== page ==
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Jo C.
Jo C., Barrister
Category: Law
Satisfied Customers: 32086
Experience:  Over 5 years in practice
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I worked for a small company and had an email stating share

Customer Question

I worked for a small company and had an email stating share holding percentages, however I never had a share certificate issued can I claim any dividends for the period I worked their?
Submitted: 4 years ago.
Category: Law
Expert:  Ben Jones replied 4 years ago.

Ben Jones : Hello, my name is Ben and it is my pleasure to assist you with your question today. Were you ever formally promised shares in the company? Was there any indication before this email that you would be entitled to shares?
JACUSTOMER-g3b0f5bw- : No only if I supplied the £25k of stock disscussed with the directors
Ben Jones :

ok so you never actually held the shares and you never supplied the stock required by the company?

Customer : Correct I just have an email stating share prices for the month of February, it states the share price on the email and I got paid that amount that month, however because I did not come up with my funding the following month I got no shares.
Customer : what I want to know is can I claim the shares every month as I have an email stating that I had shares in February?
Ben Jones :

Just because there was an email stating this foes not give you an automatic entitlement to claim money for it. For example, if I sent you an email in error saying I owe you £1000 it does not mean I am now legally bound to give you that money. You can only claim it if you meet the conditions which would have made you entitled to that money or shares. If you sis not meet these conditions, for example providing funding, purchasing shares by a specified date, etc then you cannot expect any dividend payments as a result - only by meeting the specific conditions for payment can you expect to receive anything in return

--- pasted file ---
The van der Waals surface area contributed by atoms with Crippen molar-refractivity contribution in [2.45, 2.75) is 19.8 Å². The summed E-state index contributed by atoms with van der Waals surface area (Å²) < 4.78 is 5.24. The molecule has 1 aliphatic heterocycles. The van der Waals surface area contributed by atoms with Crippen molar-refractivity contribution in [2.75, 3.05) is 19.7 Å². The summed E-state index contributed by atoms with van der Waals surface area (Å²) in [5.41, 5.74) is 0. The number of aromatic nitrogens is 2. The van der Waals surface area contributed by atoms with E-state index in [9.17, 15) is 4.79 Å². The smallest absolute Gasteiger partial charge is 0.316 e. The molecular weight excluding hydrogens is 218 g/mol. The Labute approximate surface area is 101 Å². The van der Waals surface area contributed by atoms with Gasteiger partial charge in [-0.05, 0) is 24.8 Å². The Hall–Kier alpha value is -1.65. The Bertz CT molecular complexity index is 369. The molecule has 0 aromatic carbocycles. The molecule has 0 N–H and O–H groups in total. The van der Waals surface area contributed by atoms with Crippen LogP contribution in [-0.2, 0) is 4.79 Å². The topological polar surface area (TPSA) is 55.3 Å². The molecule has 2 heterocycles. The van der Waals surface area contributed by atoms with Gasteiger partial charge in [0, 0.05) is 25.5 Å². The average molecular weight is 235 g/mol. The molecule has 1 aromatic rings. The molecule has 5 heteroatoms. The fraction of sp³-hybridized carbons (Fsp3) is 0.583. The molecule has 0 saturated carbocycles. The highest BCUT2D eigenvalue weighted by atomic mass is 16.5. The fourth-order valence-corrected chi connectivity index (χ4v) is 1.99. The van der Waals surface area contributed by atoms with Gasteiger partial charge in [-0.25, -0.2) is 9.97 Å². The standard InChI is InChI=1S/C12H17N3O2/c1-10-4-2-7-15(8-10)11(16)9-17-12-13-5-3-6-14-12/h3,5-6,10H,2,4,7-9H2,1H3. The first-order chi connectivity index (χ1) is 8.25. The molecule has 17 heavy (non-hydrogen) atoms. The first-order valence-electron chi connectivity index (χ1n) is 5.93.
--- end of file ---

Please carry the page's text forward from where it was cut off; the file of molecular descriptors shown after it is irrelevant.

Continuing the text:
Customer : Ok thankyou I'm only asking because of the case of golden ocean v mining company were it was deemed an email was enough for a contract to be formed?
Customer : is this the case in shares or just purchase contracts etc
Ben Jones :

a contract can be legally formed without anything in writing, but you need to show there was an offer by one party, an acceptance by the other and some sort of consideration.

Ben Jones :

Please let me know if this has answered your query or if you need me to clarify anything else for you in relation to this?